Migraines are more than just severe headaches!  

Migraines are a serious neurological condition— often ignored or underestimated. WHO (World Health Organization) data says that it’s the sixth most disabling disease in the world. While you can’t prevent all migraines, you can manage your symptoms and find relief.  


Roughly 36 million people (about twice the population of New York) in the United States have migraine headaches.


What are Migraines? 

WHO (The World Health Organization) defines migraine as ‘a persistent headache disorder.’ It is characterized by recurrent attacks triggered by the activation of a deep-brain mechanism that leads to the production of pain-producing chemicals in the head’s neurons and blood vessels. 

  • Migraine usually starts during adolescence and affects adults mostly between the ages of 35 and 45. 
  • Because to hormonal influences, it is more common in women, usually by a frequency of about 2:1. 


Migraines usually come in four stages: prodrome, aura, attack and postdrome.  

  • Prodrome is the period before the migraine (one or two days earlier) where you feel some symptoms ranging from minor stomachaches to full-blown vomiting and sweating.  
  • Auras are periods before the actual headache (that last several minutes)—defined by tingling or numbness along your face.  
  • Migraine Attack (usually lasts from 4 to 72 hours) marked by intense throbbing pain in your head. 
  • Postdrome includes headaches of varying intensity after these phases; this is how you might end up with migraines two days later with no warning at all. 


A migraine can be a tricky thing to deal with, especially when you or someone else is experiencing it. It’s important to know the symptoms so that you’ll be able to recognize them and get the treatment you need. The symptoms of a migraine are: 

  • pain on one side of the head 
  • throbbing or pulsing pain 
  • sensitivity to light and sound 
  • nausea and vomiting 
  • sensory or visual disturbances, including blurred vision, blind spots, flashing lights 


Aura, also known as a warning, is a group of symptoms that precedes the onset of a migraine headache. Aura usually happens 10-30 minutes before the pain begins and can last anywhere from 5-60 minutes. 

Sensory disturbances such as seeing spots, lights, or flashes are the most common type of aura—the visual disturbances will often show up as geometric shapes or zigzag lines. You might experience vision loss in one eye during this time. Hearing a strange noise or music (auditory aura) is rare but still possible for some people. Less commonly, you may feel tingling sensations or numbness in your limbs or face (motor aura).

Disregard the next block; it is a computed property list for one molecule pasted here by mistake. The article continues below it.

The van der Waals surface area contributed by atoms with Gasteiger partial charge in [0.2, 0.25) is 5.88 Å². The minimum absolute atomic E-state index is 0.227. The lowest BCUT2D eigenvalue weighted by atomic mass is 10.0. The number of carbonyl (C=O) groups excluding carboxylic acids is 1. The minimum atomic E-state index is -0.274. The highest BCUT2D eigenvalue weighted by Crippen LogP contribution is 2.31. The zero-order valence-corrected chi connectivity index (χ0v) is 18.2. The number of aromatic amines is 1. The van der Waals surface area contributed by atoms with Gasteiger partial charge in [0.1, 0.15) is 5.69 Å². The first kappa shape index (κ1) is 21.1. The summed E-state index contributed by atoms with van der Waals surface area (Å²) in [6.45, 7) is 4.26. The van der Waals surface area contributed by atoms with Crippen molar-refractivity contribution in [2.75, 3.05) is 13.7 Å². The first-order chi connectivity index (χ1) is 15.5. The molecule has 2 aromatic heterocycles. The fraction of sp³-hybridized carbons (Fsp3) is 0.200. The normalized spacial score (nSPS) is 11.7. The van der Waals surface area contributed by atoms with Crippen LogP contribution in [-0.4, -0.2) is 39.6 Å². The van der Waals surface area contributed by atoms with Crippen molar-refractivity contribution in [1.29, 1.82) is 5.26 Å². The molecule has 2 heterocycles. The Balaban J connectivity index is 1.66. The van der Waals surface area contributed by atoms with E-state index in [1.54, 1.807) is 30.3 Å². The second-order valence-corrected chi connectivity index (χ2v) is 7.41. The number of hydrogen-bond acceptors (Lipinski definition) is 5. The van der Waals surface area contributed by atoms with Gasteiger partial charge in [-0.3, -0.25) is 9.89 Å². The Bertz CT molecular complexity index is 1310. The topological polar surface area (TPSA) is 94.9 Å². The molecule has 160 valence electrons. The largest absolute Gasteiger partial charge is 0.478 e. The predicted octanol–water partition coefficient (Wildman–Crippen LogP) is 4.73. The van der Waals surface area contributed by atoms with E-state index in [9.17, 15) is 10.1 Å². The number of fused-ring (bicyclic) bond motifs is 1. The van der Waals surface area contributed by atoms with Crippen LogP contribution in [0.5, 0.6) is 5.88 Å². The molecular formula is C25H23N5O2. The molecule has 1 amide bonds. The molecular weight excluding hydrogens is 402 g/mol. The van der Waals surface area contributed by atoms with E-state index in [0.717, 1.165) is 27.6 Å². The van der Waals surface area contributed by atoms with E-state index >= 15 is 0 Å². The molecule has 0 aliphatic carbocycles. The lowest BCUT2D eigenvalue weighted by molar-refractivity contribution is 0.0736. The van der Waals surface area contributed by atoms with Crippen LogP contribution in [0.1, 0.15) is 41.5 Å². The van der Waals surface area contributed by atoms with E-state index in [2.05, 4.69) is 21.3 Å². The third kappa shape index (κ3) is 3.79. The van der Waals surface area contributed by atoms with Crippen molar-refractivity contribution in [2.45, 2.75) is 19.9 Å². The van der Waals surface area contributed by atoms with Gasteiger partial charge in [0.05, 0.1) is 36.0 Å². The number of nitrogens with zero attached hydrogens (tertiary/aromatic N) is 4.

Risk factors 

There are several different risk factors that can increase the chances of  migraines.

  • Genetics- You’re more likely to have them if a close blood relative does. One study estimated that if one parent has migraines, there’s about a 40% chance their child will develop them too. And if both parents do, the chance rises to 70%. 


  • Hormones- Many women find they get migraines at times when their hormone levels change—like before and during their periods, or around menopause. This suggests fluctuations in hormones such as estrogen may trigger headaches for some people. 


  • Environmental triggers- Some people find certain environmental triggers set off migraine attacks. Common ones include bright lights or loud noises—so it’s possible your partner’s snoring could be contributing to your migraines!

Your body is telling you something. listen to it!

Migraines aren’t something that happens to you—migraines are a medical condition with real symptoms, and they’re more common than you might think. You’re not alone! 

Migraine treatments have come a long way in recent years—there’s no reason for you to suffer through the pain any more than necessary. If your current migraine medication isn’t working for you, talk to us about getting on something more effective.